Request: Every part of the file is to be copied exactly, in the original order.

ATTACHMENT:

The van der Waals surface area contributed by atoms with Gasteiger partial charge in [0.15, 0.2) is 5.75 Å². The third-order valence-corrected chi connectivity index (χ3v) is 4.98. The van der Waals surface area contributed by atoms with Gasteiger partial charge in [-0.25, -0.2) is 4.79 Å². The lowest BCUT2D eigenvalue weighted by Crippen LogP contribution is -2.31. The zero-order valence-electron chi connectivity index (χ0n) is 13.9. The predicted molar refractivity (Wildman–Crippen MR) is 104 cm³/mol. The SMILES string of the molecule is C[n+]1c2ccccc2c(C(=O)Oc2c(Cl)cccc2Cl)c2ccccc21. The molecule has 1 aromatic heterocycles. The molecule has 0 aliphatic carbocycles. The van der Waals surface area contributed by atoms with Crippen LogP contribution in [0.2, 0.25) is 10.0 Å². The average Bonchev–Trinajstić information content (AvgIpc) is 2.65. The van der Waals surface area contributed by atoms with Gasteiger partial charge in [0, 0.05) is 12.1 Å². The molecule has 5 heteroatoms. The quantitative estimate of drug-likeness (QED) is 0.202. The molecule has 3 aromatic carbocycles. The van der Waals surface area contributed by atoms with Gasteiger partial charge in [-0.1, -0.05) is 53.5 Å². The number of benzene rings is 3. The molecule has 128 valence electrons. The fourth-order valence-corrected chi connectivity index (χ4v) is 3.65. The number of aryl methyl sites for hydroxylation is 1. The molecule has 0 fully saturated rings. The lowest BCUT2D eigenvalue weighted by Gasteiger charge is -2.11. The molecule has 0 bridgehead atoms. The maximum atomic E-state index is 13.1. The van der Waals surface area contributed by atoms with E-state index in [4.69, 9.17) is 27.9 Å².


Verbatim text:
The van der Waals surface area contributed by atoms with Gasteiger partial charge in [0.15, 0.2) is 5.75 Å². The third-order valence-corrected chi connectivity index (χ3v) is 4.98. The van der Waals surface area contributed by atoms with Gasteiger partial charge in [-0.25, -0.2) is 4.79 Å². The lowest BCUT2D eigenvalue weighted by Crippen LogP contribution is -2.31. The zero-order valence-electron chi connectivity index (χ0n) is 13.9. The predicted molar refractivity (Wildman–Crippen MR) is 104 cm³/mol. The SMILES string of the molecule is C[n+]1c2ccccc2c(C(=O)Oc2c(Cl)cccc2Cl)c2ccccc21. The molecule has 1 aromatic heterocycles. The molecule has 0 aliphatic carbocycles. The van der Waals surface area contributed by atoms with Crippen LogP contribution in [0.2, 0.25) is 10.0 Å². The average Bonchev–Trinajstić information content (AvgIpc) is 2.65. The van der Waals surface area contributed by atoms with Gasteiger partial charge in [0, 0.05) is 12.1 Å². The molecule has 5 heteroatoms. The quantitative estimate of drug-likeness (QED) is 0.202. The molecule has 3 aromatic carbocycles. The van der Waals surface area contributed by atoms with Gasteiger partial charge in [-0.1, -0.05) is 53.5 Å². The number of benzene rings is 3. The molecule has 128 valence electrons. The fourth-order valence-corrected chi connectivity index (χ4v) is 3.65. The number of aryl methyl sites for hydroxylation is 1. The molecule has 0 fully saturated rings. The lowest BCUT2D eigenvalue weighted by Gasteiger charge is -2.11. The molecule has 0 bridgehead atoms. The maximum atomic E-state index is 13.1. The van der Waals surface area contributed by atoms with E-state index in [4.69, 9.17) is 27.9 Å².